Returning from injury can be a scary time for any athlete. Often, sports injuries are single-sided. For today’s post, we wanted to talk about using the data VBT provides as an additional piece of information in a return-to-play protocol. For coaches and ATs and even PT professionals working in rehab settings, VBT can provide helpful data as it pertains to overall athlete health and wellness. To help shed some light, we will use the all-too-common ACL tear as an example.
Some ACL Statistics
According to the Centers for Disease Control and Prevention (CDC) there are approximately 250,000 ACL ruptures each year in the United States alone, accounting for upwards of $2 Billion in health care costs . Despite return to play likelihood sitting at 81%, the risk of reinjury for the ipsilateral side sits around 5.8%, while the contralateral side sits at 11.8% . According to Brophy et al., after 7 years only 36% of the athletes participating in their study were still playing compared to the 72% that had returned to play following their ACL injuries . This decline was due in part to reinjury and additional surgeries .
Return to Play and VBT
While the autoregulatory component of VBT and adjusting training contingent on an athletes’ readiness and fatigue statuses can help prevent overtraining and potential associated injuries, VBT can also play a critical role in the return-to-play (RTP) protocol.
Typically the RTP protocol is a series of progressive exercises that slowly bring an athlete back to full playing level. The problem is that athletes and athlete bodies are intelligent and can often find a way to compensate that may be imperceptible to the coach’s eye. This is when something like a force plate can play a critical role in identifying when a compensatory pattern is emerging. While force plates can identify it, they may not be able to fix the issue unless the athlete is actively coached up, which may or may not be feasible depending on the setting.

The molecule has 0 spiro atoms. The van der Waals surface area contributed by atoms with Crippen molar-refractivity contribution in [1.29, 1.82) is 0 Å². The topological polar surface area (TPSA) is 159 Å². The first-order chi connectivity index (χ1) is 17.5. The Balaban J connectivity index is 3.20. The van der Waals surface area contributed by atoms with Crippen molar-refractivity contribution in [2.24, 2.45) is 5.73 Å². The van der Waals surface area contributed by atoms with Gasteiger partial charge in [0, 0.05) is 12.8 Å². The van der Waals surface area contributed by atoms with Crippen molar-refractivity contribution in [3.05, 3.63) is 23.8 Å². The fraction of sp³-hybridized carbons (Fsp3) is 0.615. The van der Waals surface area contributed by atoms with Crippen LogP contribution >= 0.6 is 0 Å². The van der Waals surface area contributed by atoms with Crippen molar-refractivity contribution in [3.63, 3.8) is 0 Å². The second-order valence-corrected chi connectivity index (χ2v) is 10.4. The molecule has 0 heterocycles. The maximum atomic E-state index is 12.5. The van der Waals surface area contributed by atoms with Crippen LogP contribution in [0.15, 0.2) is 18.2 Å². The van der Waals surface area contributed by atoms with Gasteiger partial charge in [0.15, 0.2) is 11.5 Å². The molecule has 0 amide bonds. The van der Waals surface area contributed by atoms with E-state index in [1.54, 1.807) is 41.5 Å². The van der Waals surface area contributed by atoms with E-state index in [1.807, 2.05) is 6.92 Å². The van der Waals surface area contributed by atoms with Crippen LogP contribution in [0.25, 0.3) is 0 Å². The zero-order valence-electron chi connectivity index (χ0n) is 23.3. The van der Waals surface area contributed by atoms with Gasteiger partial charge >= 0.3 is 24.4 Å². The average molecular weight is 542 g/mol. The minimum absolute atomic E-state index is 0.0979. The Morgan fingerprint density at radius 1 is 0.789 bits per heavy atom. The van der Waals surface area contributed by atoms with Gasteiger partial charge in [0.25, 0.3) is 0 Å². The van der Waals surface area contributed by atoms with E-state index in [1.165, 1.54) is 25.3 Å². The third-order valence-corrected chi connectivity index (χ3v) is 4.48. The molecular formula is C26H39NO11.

What VBT allows for is to see the data from a power production and velocity perspective, from one side compared to the other. With devices like Perch, a right and left side split squat can be differentiated on the output screen. Additionally, because of these immediate and objective outputs, the athlete can not only see when one side is lagging behind, but can feel when it is producing the proper velocity and power and have that feeling confirmed with live data.
With ACL injury rates as high as they are, and as long as reinjury rates still exist, we know practitioners and athletes alike can still find and use more tools to help get back on the field and stay there. VBT may not solve all ACL return to play or reinjury issues, but it is another tool in the tool belt. Additionally, VBT and the data it provides can allow practitioners to make further assumptions about various injuries and help athletes develop the armour they need to play longer.
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Sepúlveda, F., Sánchez, L., Amy, E., & Micheo, W. (2017). Anterior cruciate ligament injury: Return to play, function and long-term considerations. Current Sports Medicine Reports.
Joseph, A. M., Collins, C. L., Henke, N. M., Yard, E. E., Fields, S. K., & Comstock, R. D. (2013). A multisport epidemiologic comparison of anterior cruciate ligament injuries in high school athletics. Journal of Athletic Training.
Brophy, R. H., Schmitz, L., Wright, R. W., Dunn, W. R., Parker, R. D., Andrish, J. T., … Spindler, K. P. (2012). Return to play and future ACL injury risk after ACL reconstruction in soccer athletes from the multicenter orthopaedic outcomes network (MOON) group. American Journal of Sports Medicine.